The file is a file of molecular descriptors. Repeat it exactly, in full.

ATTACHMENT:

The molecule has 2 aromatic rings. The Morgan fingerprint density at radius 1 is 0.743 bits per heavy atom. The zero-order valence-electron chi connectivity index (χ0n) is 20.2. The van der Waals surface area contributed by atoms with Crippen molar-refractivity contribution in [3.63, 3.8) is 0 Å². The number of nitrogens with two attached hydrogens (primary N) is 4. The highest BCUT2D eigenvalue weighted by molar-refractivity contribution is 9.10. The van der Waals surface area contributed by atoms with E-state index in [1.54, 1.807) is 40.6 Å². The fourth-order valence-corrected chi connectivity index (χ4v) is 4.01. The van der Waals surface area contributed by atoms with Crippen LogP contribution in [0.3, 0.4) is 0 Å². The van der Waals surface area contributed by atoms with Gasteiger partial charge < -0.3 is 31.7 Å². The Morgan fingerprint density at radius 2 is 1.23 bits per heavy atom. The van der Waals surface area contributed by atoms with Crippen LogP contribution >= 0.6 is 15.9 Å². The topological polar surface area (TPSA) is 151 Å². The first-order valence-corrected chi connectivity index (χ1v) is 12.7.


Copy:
The molecule has 2 aromatic rings. The Morgan fingerprint density at radius 1 is 0.743 bits per heavy atom. The zero-order valence-electron chi connectivity index (χ0n) is 20.2. The van der Waals surface area contributed by atoms with Crippen molar-refractivity contribution in [3.63, 3.8) is 0 Å². The number of nitrogens with two attached hydrogens (primary N) is 4. The highest BCUT2D eigenvalue weighted by molar-refractivity contribution is 9.10. The van der Waals surface area contributed by atoms with E-state index in [1.54, 1.807) is 40.6 Å². The fourth-order valence-corrected chi connectivity index (χ4v) is 4.01. The van der Waals surface area contributed by atoms with Crippen LogP contribution in [0.3, 0.4) is 0 Å². The van der Waals surface area contributed by atoms with Gasteiger partial charge < -0.3 is 31.7 Å². The Morgan fingerprint density at radius 2 is 1.23 bits per heavy atom. The van der Waals surface area contributed by atoms with Crippen LogP contribution >= 0.6 is 15.9 Å². The topological polar surface area (TPSA) is 151 Å². The first-order valence-corrected chi connectivity index (χ1v) is 12.7.